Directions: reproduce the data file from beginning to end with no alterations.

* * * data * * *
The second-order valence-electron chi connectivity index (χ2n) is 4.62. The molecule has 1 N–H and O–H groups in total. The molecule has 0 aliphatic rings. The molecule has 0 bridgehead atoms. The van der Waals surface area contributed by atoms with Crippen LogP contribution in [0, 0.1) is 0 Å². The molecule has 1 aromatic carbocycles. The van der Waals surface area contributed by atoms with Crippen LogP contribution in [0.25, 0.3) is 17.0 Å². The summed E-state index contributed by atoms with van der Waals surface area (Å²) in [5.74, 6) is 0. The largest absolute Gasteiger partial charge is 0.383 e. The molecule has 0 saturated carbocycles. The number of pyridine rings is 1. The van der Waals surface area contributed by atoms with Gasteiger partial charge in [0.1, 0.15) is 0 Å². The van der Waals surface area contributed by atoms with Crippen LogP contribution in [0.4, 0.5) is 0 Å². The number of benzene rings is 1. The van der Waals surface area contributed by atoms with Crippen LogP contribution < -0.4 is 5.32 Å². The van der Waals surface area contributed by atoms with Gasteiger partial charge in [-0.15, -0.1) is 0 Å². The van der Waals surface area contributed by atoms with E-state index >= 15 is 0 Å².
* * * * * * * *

The second-order valence-electron chi connectivity index (χ2n) is 4.62. The molecule has 1 N–H and O–H groups in total. The molecule has 0 aliphatic rings. The molecule has 0 bridgehead atoms. The van der Waals surface area contributed by atoms with Crippen LogP contribution in [0, 0.1) is 0 Å². The molecule has 1 aromatic carbocycles. The van der Waals surface area contributed by atoms with Crippen LogP contribution in [0.25, 0.3) is 17.0 Å². The summed E-state index contributed by atoms with van der Waals surface area (Å²) in [5.74, 6) is 0. The largest absolute Gasteiger partial charge is 0.383 e. The molecule has 0 saturated carbocycles. The number of pyridine rings is 1. The van der Waals surface area contributed by atoms with Gasteiger partial charge in [0.1, 0.15) is 0 Å². The van der Waals surface area contributed by atoms with Crippen LogP contribution in [0.4, 0.5) is 0 Å². The number of benzene rings is 1. The van der Waals surface area contributed by atoms with Crippen LogP contribution < -0.4 is 5.32 Å². The van der Waals surface area contributed by atoms with Gasteiger partial charge in [-0.15, -0.1) is 0 Å². The van der Waals surface area contributed by atoms with E-state index >= 15 is 0 Å².